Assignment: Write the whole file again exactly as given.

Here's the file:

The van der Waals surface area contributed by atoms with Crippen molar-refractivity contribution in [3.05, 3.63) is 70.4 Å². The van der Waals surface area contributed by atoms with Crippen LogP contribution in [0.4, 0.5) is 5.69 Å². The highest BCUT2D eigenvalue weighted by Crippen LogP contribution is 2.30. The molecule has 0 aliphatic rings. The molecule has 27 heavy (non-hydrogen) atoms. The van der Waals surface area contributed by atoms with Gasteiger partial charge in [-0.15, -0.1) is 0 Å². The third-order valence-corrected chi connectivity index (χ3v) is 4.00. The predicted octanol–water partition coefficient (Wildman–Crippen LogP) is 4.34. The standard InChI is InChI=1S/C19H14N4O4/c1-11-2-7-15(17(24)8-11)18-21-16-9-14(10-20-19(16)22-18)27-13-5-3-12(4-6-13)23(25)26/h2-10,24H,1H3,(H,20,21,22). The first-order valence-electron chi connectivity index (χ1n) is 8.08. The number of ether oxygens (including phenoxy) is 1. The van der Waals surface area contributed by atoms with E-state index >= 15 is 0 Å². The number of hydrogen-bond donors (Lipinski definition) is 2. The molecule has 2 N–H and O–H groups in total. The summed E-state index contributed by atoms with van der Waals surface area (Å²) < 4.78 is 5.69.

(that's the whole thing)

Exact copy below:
The van der Waals surface area contributed by atoms with Crippen molar-refractivity contribution in [3.05, 3.63) is 70.4 Å². The van der Waals surface area contributed by atoms with Crippen LogP contribution in [0.4, 0.5) is 5.69 Å². The highest BCUT2D eigenvalue weighted by Crippen LogP contribution is 2.30. The molecule has 0 aliphatic rings. The molecule has 27 heavy (non-hydrogen) atoms. The van der Waals surface area contributed by atoms with Gasteiger partial charge in [-0.15, -0.1) is 0 Å². The third-order valence-corrected chi connectivity index (χ3v) is 4.00. The predicted octanol–water partition coefficient (Wildman–Crippen LogP) is 4.34. The standard InChI is InChI=1S/C19H14N4O4/c1-11-2-7-15(17(24)8-11)18-21-16-9-14(10-20-19(16)22-18)27-13-5-3-12(4-6-13)23(25)26/h2-10,24H,1H3,(H,20,21,22). The first-order valence-electron chi connectivity index (χ1n) is 8.08. The number of ether oxygens (including phenoxy) is 1. The van der Waals surface area contributed by atoms with E-state index >= 15 is 0 Å². The number of hydrogen-bond donors (Lipinski definition) is 2. The molecule has 2 N–H and O–H groups in total. The summed E-state index contributed by atoms with van der Waals surface area (Å²) < 4.78 is 5.69.